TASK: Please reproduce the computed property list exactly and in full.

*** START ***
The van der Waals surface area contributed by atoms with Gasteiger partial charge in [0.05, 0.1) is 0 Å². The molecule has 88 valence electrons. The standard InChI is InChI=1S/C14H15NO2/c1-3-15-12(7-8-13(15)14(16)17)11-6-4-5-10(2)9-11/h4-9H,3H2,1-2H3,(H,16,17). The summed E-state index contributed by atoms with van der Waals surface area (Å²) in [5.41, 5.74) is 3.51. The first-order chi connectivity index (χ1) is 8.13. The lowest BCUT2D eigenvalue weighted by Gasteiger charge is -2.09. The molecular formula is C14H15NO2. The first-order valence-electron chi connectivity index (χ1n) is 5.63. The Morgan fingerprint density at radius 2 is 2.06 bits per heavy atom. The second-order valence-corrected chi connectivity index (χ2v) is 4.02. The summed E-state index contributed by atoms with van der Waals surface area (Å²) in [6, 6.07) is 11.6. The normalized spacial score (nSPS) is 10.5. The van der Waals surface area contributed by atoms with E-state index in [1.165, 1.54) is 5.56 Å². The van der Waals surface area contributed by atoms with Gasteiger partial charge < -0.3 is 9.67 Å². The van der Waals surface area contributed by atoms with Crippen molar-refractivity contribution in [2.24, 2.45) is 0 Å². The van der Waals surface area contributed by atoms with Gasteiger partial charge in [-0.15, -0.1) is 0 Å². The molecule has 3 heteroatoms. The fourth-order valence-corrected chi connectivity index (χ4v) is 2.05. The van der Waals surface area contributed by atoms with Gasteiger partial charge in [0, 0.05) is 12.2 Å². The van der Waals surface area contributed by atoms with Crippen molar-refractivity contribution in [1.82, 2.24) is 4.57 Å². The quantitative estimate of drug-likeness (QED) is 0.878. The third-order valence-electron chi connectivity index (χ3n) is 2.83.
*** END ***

The van der Waals surface area contributed by atoms with Gasteiger partial charge in [0.05, 0.1) is 0 Å². The molecule has 88 valence electrons. The standard InChI is InChI=1S/C14H15NO2/c1-3-15-12(7-8-13(15)14(16)17)11-6-4-5-10(2)9-11/h4-9H,3H2,1-2H3,(H,16,17). The summed E-state index contributed by atoms with van der Waals surface area (Å²) in [5.41, 5.74) is 3.51. The first-order chi connectivity index (χ1) is 8.13. The lowest BCUT2D eigenvalue weighted by Gasteiger charge is -2.09. The molecular formula is C14H15NO2. The first-order valence-electron chi connectivity index (χ1n) is 5.63. The Morgan fingerprint density at radius 2 is 2.06 bits per heavy atom. The second-order valence-corrected chi connectivity index (χ2v) is 4.02. The summed E-state index contributed by atoms with van der Waals surface area (Å²) in [6, 6.07) is 11.6. The normalized spacial score (nSPS) is 10.5. The van der Waals surface area contributed by atoms with E-state index in [1.165, 1.54) is 5.56 Å². The van der Waals surface area contributed by atoms with Gasteiger partial charge < -0.3 is 9.67 Å². The van der Waals surface area contributed by atoms with Crippen molar-refractivity contribution in [2.24, 2.45) is 0 Å². The van der Waals surface area contributed by atoms with Gasteiger partial charge in [-0.15, -0.1) is 0 Å². The molecule has 3 heteroatoms. The fourth-order valence-corrected chi connectivity index (χ4v) is 2.05. The van der Waals surface area contributed by atoms with Gasteiger partial charge in [0, 0.05) is 12.2 Å². The van der Waals surface area contributed by atoms with Crippen molar-refractivity contribution in [1.82, 2.24) is 4.57 Å². The quantitative estimate of drug-likeness (QED) is 0.878. The third-order valence-electron chi connectivity index (χ3n) is 2.83.